Faro Hospital (Photo: Sara Alves)
Faro Hospital (Photo: Sara Alves)

Family of Irishman who died after leaving Faro A&E seeks €500,000 compensation

Case dates back to 2022

The family of an Irish citizen who died less than 48 hours after being taken to Faro hospital, where he was seen by a doctor before leaving the facility a few hours afterwards, is to seek €500,000 in compensation.

The case dates back to June 16, 2022, when Robert Patrick Byrne, 27, who was on holiday in the Algarve, was taken by ambulance to hospital due to abdominal pain, but ended up leaving the unit after a few hours, before he could be given further care.

According to Alexandre Martins, lawyer for the victim’s parents, the death certificate was issued less than 48 hours later, in the early hours of June 18, in Dublin, Ireland, where he had travelled in severe pain, according to friends.

The family is demanding €500,000 in compensation from the University Hospital Centre of the Algarve (CHUA) and the doctor who treated the patient, claiming that the unit failed to provide him with adequate care, which led him to leave the hospital without knowing that he was in danger of dying.

Every patient is a layperson, he didn’t speak Portuguese and nobody spoke English to him so that he could understand what was happening,” said the lawyer in statements to Lusa, saying that he believed that if the doctor who saw him had continued to oversee his care, Byrne would not have died.

According to the initial legal petition in the case, says Lusa, the victim began to feel strong abdominal pains at 6am on June 16, which did not improve, and his friends called the ambulance service, the National Institute of Medical Emergency (INEM).

The medical team that went to the scene decided to take him to the accident and emergency department at Faro hospital, where Byrne was admitted at 10.26am and, according to the document, was left “abandoned” for approximately three hours “without any support.”

According to the lawyer, in triage, a nurse assigned him a green wristband, which corresponds to a less urgent situation, and his pain was rated from 1 to 4, on a scale of 0 to 10.

At 12.26pm, Robert was seen by a doctor, who carried out an objective examination and noted in the clinical observations that the patient had a “hard abdomen” – putting “acute abdomen” as a possible diagnosis.

“The doctor realised that it could be an acute abdomen, but he didn’t inform Robert of the seriousness of his condition, he didn’t carry out any additional tests, he didn’t give him any medication to relieve the pain, he didn’t do anything,” the lawyer told Lusa.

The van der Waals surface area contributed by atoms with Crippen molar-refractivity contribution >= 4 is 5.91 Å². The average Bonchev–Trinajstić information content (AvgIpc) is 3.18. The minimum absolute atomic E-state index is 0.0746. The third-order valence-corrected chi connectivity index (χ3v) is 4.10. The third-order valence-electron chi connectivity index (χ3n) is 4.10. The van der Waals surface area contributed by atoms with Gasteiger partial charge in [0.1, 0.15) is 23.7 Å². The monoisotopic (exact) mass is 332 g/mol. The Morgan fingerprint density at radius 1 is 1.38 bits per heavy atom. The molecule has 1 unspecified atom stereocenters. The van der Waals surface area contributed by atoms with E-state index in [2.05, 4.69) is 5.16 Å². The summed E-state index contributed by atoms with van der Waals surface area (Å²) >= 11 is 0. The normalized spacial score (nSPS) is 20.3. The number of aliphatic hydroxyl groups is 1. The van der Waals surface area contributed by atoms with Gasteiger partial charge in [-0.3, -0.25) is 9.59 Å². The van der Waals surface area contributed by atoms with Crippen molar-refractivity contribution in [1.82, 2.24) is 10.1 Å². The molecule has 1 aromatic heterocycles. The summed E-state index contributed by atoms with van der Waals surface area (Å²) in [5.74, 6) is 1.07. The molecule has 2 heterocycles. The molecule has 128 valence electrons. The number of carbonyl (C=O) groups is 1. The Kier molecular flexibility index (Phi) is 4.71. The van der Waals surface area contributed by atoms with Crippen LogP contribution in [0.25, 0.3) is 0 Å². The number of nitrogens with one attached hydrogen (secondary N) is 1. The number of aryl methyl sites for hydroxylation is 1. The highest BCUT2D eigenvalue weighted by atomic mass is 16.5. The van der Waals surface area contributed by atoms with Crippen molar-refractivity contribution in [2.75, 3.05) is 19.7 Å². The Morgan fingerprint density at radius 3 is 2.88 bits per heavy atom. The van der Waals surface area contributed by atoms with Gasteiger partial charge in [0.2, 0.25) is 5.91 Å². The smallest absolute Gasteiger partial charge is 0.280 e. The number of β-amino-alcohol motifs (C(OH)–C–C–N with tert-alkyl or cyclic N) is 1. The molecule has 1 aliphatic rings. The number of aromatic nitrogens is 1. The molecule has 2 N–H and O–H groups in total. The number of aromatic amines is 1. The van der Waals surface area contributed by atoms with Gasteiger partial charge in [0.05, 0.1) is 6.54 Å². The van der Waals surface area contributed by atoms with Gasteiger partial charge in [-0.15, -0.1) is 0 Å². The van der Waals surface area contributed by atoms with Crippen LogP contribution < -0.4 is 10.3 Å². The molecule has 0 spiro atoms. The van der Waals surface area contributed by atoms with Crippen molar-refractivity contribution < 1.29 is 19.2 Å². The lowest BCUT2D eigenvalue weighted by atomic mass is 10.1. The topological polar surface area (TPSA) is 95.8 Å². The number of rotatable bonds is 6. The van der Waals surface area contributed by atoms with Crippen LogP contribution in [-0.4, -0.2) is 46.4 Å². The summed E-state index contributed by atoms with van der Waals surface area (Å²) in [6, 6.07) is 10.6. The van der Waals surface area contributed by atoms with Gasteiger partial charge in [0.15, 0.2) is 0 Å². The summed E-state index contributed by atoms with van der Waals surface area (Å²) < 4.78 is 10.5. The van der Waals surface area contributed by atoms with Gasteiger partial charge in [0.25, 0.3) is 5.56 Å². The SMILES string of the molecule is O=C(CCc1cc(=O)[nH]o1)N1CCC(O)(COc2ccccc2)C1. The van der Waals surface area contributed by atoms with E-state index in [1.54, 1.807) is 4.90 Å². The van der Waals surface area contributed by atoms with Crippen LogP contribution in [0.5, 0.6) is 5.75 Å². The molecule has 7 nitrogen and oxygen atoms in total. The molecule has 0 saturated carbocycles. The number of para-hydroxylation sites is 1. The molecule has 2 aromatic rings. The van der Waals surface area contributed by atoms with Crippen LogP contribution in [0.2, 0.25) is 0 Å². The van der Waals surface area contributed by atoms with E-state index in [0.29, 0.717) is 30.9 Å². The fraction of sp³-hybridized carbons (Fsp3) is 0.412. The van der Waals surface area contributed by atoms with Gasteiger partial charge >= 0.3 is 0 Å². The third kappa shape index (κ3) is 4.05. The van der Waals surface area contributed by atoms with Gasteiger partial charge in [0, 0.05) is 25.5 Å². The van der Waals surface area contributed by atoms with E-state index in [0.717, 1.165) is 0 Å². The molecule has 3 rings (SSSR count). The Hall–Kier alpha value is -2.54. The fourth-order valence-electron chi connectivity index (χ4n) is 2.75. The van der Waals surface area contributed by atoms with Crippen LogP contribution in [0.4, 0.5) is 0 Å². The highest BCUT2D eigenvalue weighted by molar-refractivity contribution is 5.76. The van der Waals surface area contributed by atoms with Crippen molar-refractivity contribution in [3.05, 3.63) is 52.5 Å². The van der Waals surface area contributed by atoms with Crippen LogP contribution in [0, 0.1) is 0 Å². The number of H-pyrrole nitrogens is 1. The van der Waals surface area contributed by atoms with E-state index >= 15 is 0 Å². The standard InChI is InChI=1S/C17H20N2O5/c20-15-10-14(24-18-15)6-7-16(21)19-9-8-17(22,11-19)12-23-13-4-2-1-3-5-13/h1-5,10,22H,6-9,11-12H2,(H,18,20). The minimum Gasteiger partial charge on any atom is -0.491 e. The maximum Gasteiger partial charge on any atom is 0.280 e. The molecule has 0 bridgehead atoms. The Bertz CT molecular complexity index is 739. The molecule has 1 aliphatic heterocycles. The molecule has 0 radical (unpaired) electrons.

According to the family, the doctor “failed to respond appropriately to the case” since an acute abdomen could be a situation that requires urgent treatment. Their lawyer noted that the autopsy identified “‘metabolic stress’ from a perforated duodenal ulcer and severe ulcerative oesophagitis” as the cause of death.

Without “any support from health professionals” the man ended up “seeking support from friends” and returned to his accommodation, and the “negligence in providing information” was a determining factor in the patient leaving the hospital, since he did not know that his life was at risk.

When Byrnoe was called at 3pm by hospital staff for further care, they realised that the patient was no longer in the facility and he was discharged for having left the premises.

The following day, on June 17, Byrne began his journey back to Ireland and was pronounced dead by a medical team after landing at Dublin airport at 2am the following day.

After all, the doctor had at his disposal all the means deemed necessary for the patient to be treated and not die, but he didn’t even have the humanity to inform the patient of the seriousness of his case,” emphasises the legal petition from the parents, who believe that their son’s death was the result of medical error.

Arguing that it was no “mere mistake” or “a simple delay in care,” the young man’s family believes that the “omission of help” cost him his life, causing them not only “immense pain, but also irreparable damage,” which is why they are seeking €500,000 in compensation.

The amount requested refers to non-pecuniary damages, taking into account “all the suffering and pain that the plaintiffs are enduring and will endure all the days of their lives due to the absurd loss of their son.”

Source: LUSA